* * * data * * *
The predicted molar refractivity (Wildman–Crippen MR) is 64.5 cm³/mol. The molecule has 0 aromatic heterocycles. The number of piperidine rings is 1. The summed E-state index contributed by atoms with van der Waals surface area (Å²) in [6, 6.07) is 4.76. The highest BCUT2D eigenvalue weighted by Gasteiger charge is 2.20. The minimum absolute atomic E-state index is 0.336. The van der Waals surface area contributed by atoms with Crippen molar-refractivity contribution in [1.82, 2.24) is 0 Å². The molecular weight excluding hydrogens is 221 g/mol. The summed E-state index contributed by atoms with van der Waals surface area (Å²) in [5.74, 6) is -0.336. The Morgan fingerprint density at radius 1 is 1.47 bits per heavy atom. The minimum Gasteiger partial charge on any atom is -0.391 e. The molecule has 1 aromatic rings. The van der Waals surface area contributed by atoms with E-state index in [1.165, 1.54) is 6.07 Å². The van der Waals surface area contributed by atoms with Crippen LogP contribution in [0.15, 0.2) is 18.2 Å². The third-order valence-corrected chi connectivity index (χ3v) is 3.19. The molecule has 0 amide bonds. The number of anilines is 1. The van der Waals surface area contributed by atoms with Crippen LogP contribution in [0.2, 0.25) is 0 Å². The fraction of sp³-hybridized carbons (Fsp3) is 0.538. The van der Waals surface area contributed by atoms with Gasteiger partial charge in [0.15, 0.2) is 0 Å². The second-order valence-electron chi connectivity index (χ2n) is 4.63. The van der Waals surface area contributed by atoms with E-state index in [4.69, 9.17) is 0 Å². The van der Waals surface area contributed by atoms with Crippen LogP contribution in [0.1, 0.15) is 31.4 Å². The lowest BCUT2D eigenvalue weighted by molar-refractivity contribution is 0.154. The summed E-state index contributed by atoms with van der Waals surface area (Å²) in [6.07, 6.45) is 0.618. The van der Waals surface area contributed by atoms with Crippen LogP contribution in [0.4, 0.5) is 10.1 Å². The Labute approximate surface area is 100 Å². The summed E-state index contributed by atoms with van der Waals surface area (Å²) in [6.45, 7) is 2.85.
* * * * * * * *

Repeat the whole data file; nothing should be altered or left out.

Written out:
The predicted molar refractivity (Wildman–Crippen MR) is 64.5 cm³/mol. The molecule has 0 aromatic heterocycles. The number of piperidine rings is 1. The summed E-state index contributed by atoms with van der Waals surface area (Å²) in [6, 6.07) is 4.76. The highest BCUT2D eigenvalue weighted by Gasteiger charge is 2.20. The minimum absolute atomic E-state index is 0.336. The van der Waals surface area contributed by atoms with Crippen molar-refractivity contribution in [1.82, 2.24) is 0 Å². The molecular weight excluding hydrogens is 221 g/mol. The summed E-state index contributed by atoms with van der Waals surface area (Å²) in [5.74, 6) is -0.336. The Morgan fingerprint density at radius 1 is 1.47 bits per heavy atom. The minimum Gasteiger partial charge on any atom is -0.391 e. The molecule has 1 aromatic rings. The van der Waals surface area contributed by atoms with E-state index in [1.165, 1.54) is 6.07 Å². The van der Waals surface area contributed by atoms with Crippen LogP contribution in [0.15, 0.2) is 18.2 Å². The third-order valence-corrected chi connectivity index (χ3v) is 3.19. The molecule has 0 amide bonds. The number of anilines is 1. The van der Waals surface area contributed by atoms with Crippen LogP contribution in [0.2, 0.25) is 0 Å². The fraction of sp³-hybridized carbons (Fsp3) is 0.538. The van der Waals surface area contributed by atoms with Gasteiger partial charge in [0.15, 0.2) is 0 Å². The second-order valence-electron chi connectivity index (χ2n) is 4.63. The van der Waals surface area contributed by atoms with E-state index in [4.69, 9.17) is 0 Å². The van der Waals surface area contributed by atoms with Crippen LogP contribution in [0.1, 0.15) is 31.4 Å². The lowest BCUT2D eigenvalue weighted by molar-refractivity contribution is 0.154. The summed E-state index contributed by atoms with van der Waals surface area (Å²) in [6.07, 6.45) is 0.618. The van der Waals surface area contributed by atoms with Crippen LogP contribution in [0.4, 0.5) is 10.1 Å². The Labute approximate surface area is 100 Å². The summed E-state index contributed by atoms with van der Waals surface area (Å²) in [6.45, 7) is 2.85.